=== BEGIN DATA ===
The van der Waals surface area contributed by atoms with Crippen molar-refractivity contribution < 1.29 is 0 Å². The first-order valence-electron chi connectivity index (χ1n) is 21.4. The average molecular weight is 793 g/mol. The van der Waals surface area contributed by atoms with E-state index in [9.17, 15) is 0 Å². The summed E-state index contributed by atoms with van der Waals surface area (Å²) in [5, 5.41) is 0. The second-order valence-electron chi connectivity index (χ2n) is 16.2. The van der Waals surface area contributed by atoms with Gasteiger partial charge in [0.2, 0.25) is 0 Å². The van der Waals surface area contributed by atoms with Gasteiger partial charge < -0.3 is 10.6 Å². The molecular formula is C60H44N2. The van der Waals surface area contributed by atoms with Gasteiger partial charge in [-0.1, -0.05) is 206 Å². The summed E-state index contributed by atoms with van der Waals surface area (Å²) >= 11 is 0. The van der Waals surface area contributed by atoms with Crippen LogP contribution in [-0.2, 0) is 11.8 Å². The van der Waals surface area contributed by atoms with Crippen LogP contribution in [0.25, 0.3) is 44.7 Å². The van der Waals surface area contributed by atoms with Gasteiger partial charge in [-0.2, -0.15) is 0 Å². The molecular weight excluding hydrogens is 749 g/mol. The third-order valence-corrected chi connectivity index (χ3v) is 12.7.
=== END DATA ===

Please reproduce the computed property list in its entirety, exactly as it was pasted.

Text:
The van der Waals surface area contributed by atoms with Crippen molar-refractivity contribution < 1.29 is 0 Å². The first-order valence-electron chi connectivity index (χ1n) is 21.4. The average molecular weight is 793 g/mol. The van der Waals surface area contributed by atoms with E-state index in [9.17, 15) is 0 Å². The summed E-state index contributed by atoms with van der Waals surface area (Å²) in [5, 5.41) is 0. The second-order valence-electron chi connectivity index (χ2n) is 16.2. The van der Waals surface area contributed by atoms with Gasteiger partial charge in [0.2, 0.25) is 0 Å². The van der Waals surface area contributed by atoms with Gasteiger partial charge < -0.3 is 10.6 Å². The molecular formula is C60H44N2. The van der Waals surface area contributed by atoms with Gasteiger partial charge in [-0.1, -0.05) is 206 Å². The summed E-state index contributed by atoms with van der Waals surface area (Å²) >= 11 is 0. The van der Waals surface area contributed by atoms with Crippen LogP contribution in [-0.2, 0) is 11.8 Å². The van der Waals surface area contributed by atoms with Crippen LogP contribution in [0.25, 0.3) is 44.7 Å². The van der Waals surface area contributed by atoms with Gasteiger partial charge in [-0.2, -0.15) is 0 Å². The molecular weight excluding hydrogens is 749 g/mol. The third-order valence-corrected chi connectivity index (χ3v) is 12.7.